Frager Factor

Saturday, April 06, 2013

"Listen For The Money" NBC Exposes Domain Decoy Sites For Corrupt Scientology Rehab Resulting In Patient Deaths


Addicts led to slaughter while "dash-happy" Domainer rakes in $200K in affiliate commissions. Here is where .ORG adds perceived credibility. Do I hear dot Rehab! Bad boys always get caught though. ;(


Via NBC: "In the wake of a Rock Center with Brian Williams report on three deaths at a Scientology-linked drug treatment center in Oklahoma, the former president of the facility, and a former executive at a Narconon facility in Michigan have come forward to expose what they call deceitful marketing techniques and underqualified staff.



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"Narconon preys on vulnerable people.  That's part of the sales techniques," said Lucas Catton, who stepped down as President of Narconon's Arrowhead facility in Oklahoma in 2004.

Courtesy of Lucas Catton
Lucas Catton working at Narconon.
In an interview to be broadcast Friday, April 5, on Rock Center, Catton and his former colleague, Eric Tenorio, alleged that Narconon advertises a bogus success rate of 75 percent to lure in desperate families of addicts and hires recent graduates to be counselors without any traditional drug treatment training.
Tenorio, the former executive director of Narconon's Freedom Center in Michigan, showed Rock Center official-looking certificates he received as a "Certified Alcohol and Drug Counselor.” He said he purchased them for himself and his staff for several thousand dollars from an organization called the Pita Group, Inc., which was created by Kent McGregor, a contractor for Narconon’s Arrowhead facility located in Canadian, Oklahoma.
"No course.  No tests.  No oversight,” Tenorio said. “It’s absolutely fraud."
McGregor denied Tenorio’s assertions and said the Pita Group requires 20 hours of training and two years’ experience to obtain a CADC certificate.
Tenorio said he believes the deaths at Narconon Arrowhead could have been prevented if qualified addiction counselors had been on staff.  Beyond the teachings of L. Ron Hubbard, he said, staff members do not receive instruction on how to treat people addicted to drugs or alcohol.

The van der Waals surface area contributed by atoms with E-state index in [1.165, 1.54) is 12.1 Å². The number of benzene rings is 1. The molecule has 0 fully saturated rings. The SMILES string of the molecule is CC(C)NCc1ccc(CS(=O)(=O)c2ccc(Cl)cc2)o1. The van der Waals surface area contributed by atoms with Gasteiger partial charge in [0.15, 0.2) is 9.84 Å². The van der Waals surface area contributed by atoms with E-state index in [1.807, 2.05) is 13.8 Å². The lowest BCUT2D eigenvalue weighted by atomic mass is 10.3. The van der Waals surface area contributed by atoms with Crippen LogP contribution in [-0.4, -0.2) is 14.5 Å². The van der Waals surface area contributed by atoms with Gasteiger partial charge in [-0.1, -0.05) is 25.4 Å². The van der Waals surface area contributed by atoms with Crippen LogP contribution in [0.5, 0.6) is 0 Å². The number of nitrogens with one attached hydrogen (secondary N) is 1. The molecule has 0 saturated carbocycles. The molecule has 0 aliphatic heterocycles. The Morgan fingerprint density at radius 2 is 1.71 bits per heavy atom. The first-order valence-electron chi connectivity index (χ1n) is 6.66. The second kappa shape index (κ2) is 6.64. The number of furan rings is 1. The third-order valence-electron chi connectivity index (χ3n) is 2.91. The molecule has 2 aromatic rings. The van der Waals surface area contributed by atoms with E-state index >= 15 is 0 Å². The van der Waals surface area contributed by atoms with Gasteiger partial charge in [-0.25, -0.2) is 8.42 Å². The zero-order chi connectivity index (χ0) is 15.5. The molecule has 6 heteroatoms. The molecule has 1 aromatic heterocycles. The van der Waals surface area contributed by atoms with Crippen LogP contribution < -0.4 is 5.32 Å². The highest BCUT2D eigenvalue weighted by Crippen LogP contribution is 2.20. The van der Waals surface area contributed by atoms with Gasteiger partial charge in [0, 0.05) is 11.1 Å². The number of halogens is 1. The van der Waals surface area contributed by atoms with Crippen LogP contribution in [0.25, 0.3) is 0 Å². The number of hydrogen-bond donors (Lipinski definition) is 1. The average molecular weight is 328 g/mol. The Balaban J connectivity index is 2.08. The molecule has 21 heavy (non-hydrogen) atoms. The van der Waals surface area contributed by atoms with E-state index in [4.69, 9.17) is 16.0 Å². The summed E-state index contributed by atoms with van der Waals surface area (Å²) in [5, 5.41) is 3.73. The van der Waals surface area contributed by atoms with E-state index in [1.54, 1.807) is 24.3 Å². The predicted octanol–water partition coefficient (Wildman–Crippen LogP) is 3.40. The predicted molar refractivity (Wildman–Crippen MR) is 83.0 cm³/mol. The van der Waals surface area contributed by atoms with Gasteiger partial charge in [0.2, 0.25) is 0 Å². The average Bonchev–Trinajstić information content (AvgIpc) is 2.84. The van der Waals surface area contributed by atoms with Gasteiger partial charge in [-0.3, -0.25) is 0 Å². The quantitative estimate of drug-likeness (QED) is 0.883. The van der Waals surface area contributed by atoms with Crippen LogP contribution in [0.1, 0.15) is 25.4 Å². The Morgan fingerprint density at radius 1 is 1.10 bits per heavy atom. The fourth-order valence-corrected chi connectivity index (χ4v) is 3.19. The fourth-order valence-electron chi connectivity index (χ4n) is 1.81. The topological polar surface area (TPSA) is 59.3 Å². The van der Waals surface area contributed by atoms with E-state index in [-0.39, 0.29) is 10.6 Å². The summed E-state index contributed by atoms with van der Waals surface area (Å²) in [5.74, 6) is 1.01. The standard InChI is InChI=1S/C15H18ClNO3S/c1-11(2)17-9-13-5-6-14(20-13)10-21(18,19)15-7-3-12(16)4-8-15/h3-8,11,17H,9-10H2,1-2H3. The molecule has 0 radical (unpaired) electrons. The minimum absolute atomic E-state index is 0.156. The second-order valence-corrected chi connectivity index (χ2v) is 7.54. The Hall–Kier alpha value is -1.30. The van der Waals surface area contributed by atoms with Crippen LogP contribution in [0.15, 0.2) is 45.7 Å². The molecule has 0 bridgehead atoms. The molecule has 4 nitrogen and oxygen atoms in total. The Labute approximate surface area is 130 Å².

"Part of what I have to do to right the wrong is just be honest about it. If it gets me in trouble, that's the risk I'm willing to take. Any quote, unquote, ‘punishment’ that may come of it is better than someone dying," he said.
Both Tenorio and Catton describe Narconon's methods of treatment as "pseudo-science." 
Narconon promotes itself as a non-medical rehabilitation program.  Its methods include five hours a day in a sauna for 30 straight days and mega doses of the vitamin Niacin.
Narconon’s patients are called "students" and they study a series of eight books based on the writings of Scientology founder L. Ron Hubbard, part of a larger life-skills program that Narconon said has helped tens of thousands of people around the world lead drug-free lives.
The three-to-six-month program costs about $30,000 per patient, which is comparable to other addiction treatment programs.

Eric Tenorio around the time he went to Narconon for substance abuse problems in 1996.
"It's all based on deception," Catton said. "Everything from the success rate to their counseling certifications, to their general requirements of what it takes to be a staff member to their connection to the Church of Scientology-- every single one of those things is deceptively portrayed to the general public versus what really goes on behind the closed doors," he said."  MORE


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